lordy

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English[edit]

Etymology[edit]

Lord +‎ -y. Nineteenth century, originally U.S.

Interjection[edit]

lordy

  1. Expressing mild emotion, such as exasperation or frustration.
    Lordy! Where's he off to now?
    • 1889 July 11, Herbert Tidd Bradley, “Fo' He am de Lord of de blue and de gray”, in America: A Journal for Americans, volume 2, page 453:
      Aunt Betty graciously permitted this. She always did; but if the forgetful old man wandered for a moment away from his theme she brought him back with a surreptitious: “Lordy! yo' ole head done filled wid me yit."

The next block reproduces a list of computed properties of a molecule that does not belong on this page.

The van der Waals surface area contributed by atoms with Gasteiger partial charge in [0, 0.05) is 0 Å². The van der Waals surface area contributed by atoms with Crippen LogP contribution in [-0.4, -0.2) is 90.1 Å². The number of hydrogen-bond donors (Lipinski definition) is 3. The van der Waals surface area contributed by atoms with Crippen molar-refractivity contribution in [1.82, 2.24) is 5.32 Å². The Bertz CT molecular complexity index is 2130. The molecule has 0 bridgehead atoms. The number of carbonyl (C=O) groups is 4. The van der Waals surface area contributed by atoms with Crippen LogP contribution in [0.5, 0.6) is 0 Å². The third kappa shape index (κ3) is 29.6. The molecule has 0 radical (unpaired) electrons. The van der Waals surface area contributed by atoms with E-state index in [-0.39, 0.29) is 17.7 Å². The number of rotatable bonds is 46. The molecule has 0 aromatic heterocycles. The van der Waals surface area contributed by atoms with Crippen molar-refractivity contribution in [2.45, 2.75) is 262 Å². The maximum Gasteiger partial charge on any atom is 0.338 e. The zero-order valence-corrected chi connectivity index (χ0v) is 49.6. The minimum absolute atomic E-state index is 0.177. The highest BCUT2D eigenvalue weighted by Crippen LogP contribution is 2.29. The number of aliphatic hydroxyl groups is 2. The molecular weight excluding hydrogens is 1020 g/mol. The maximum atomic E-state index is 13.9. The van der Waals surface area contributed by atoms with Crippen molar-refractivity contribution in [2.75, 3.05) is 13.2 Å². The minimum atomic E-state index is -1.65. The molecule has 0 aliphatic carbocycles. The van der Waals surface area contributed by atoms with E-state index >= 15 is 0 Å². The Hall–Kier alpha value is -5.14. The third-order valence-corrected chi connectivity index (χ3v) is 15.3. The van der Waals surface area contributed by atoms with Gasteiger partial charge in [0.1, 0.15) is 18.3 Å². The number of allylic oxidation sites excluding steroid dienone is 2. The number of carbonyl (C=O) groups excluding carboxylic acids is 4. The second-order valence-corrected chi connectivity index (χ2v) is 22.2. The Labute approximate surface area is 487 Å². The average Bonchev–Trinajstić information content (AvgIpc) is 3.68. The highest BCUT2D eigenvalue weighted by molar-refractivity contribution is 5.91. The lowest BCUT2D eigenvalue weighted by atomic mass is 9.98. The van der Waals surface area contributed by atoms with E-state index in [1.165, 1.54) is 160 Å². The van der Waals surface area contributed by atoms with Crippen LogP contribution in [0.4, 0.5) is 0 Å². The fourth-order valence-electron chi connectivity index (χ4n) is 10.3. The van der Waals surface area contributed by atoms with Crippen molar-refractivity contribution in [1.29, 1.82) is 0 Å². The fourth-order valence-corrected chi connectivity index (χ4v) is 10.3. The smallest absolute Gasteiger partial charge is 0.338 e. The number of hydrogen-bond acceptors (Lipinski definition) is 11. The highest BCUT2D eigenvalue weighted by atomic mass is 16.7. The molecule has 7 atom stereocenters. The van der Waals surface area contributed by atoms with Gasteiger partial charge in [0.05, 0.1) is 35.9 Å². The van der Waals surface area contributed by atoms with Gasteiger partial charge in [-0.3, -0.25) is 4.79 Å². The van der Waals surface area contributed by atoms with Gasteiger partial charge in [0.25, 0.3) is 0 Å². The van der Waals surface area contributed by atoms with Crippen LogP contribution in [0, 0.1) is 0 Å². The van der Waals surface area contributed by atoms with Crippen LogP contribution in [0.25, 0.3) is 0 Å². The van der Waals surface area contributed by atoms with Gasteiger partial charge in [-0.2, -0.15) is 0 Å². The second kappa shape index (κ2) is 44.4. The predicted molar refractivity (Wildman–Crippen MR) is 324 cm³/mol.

2. Expressing strong emotion, such as amazement.
    • 1863 March, “A horrible scrape”, in The Southern Literary Messenger, volume 37, page 172:
      Lordy! Call your dogs off, call your dogs off! Oh! Lordy! call em off quick! quick!

Synonyms[edit]